Finish the story: parallels between the financial crash and higher education after Covid-19

A short, possibly under-theorised journey through the recent past and what it tells us about what might happen next.

Mark is founder and Editor in Chief of Wonkhe

And while you’re here, welcome to Wonk Corner. This is a new space on for the editorial team to post little thoughts and ideas, hot takes, quick responses and anything else that might occur.

So where were we? Right, yes, the booming noughties.

  1. The growth of debt in banks in the 2000s and of overseas and home HE student numbers in universities in 2010s was driven by willing buyers (who were also voters) who wanted the middle-class dream of a house (in the case of banks) and a higher education (in the case of universities).
  2. The dream was financed by debt advanced long term on international money markets by banks, pension funds, sovereign wealth funds and other lenders.
  3. The debt was scheduled to be financed (banks) and repaid (universities) by short term instruments CDOs and CDSs (banks) and tuition fees (universities). As has been pointed out numerous times over the past few years, this sort of debt/finance temporal asymmetry rarely leads to good outcomes.
  4. The terms of mortgages and the value of banks’ balance sheets was determined by the big three credit rating agencies (Moody’s, Standard & Poor’s and Fitch). The price of degrees and the prestige of universities in the UK was determined by the big three international league tables (QS, THE and ARWU).
  5. The credit rating agencies assumed normal distributions of risk in the financial instruments and banks they rated when it turns out the real risk follows a power-law distribution. The university league tables assumed academic prestige was determined by research citation or reputation and made no reference to underlying financial health or sources of finance in rated institutions. US institutions are financed by endowment and variable fees, UK institutions by debt based on assumptions about future fee income.
  6. The leaders of banks pursued aggressive growth strategies during the early 2000s because their pay and tenure were linked to metrics of growth in share price and market capitalisation. University leaders pursued aggressive growth, build and research reputation-enhancing strategies in the 2000s and 2010s because their pay and tenure depended on these strategies. The leaders of banks and universities mixed socially with other leaders in their respective industries and therefore over time, everything appeared normal to those in each of those sectors.
  7. In 2007 (banks) and 2019 (universities) insiders began to realise that demand and prices would not keep rising, that many of the institutions were over-leveraged and that something bad was going to happen.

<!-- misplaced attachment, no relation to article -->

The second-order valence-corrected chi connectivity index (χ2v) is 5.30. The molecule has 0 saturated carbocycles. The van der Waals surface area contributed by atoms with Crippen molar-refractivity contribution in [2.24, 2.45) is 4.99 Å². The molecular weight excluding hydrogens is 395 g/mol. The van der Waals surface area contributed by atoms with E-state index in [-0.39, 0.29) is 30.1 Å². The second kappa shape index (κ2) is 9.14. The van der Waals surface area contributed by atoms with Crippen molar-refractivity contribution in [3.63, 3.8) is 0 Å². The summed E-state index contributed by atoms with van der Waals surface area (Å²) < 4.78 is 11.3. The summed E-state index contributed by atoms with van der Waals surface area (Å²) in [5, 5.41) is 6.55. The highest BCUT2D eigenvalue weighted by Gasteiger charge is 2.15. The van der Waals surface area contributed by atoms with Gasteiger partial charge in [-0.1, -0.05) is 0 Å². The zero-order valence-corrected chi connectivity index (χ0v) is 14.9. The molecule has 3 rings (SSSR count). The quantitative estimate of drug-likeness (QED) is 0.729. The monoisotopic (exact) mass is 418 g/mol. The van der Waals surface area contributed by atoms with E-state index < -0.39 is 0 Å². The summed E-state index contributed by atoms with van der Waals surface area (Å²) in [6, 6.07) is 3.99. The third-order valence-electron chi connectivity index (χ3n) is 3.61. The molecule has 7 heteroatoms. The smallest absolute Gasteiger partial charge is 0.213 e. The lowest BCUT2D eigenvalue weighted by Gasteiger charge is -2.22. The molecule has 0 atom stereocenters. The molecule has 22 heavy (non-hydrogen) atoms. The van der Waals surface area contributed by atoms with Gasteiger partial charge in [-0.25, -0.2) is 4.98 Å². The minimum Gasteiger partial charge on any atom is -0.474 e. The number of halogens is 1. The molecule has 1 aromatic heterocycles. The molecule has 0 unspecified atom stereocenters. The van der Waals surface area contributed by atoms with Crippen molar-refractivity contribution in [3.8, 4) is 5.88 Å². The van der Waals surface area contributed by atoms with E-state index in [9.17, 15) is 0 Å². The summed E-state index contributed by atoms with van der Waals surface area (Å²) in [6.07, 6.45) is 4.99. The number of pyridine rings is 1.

8. The government and regulators were largely absent from the field in 2000s banks and post-2017 universities. Performance was monitored at a distance, but there was little direct steering, engagement or intervention.
  9. Salaries in the banks and universities were high in comparison with the regulators, media and ratings agencies and there was a lot of mutual interdependence and overlapping career paths. And so there was arguably little direct challenge to the culture and performance.
  10. Faced with the decline of business and possible institutional failures, governments said they were prepared to let institutions fail. In banking that went reasonably well at first with Bear Stearns and Northern Rock, but then Lehman Brothers collapsed and following that, countless banks and lenders failed. Governments stepped in to nationalise them and to impose major restructuring plans. The costs were hidden in treasury and central bank accounts. In universities, things went reasonably well at first with Heythrop College, GSM and Richmond, the American International University in London. And then…..

One response to “Finish the story: parallels between the financial crash and higher education after Covid-19

  1. Dear Mark,
    I hate to spoil the finish to your story, but your readers should know that Richmond is alive and well and we are busily planning for our 50th anniversary in 2022. It’s been a tough six months, but thanks to high academic standards and a unique offer we are still in the game.


    Phil Deans
    President and Vice Chancellor
    Richmond, The American International University in London

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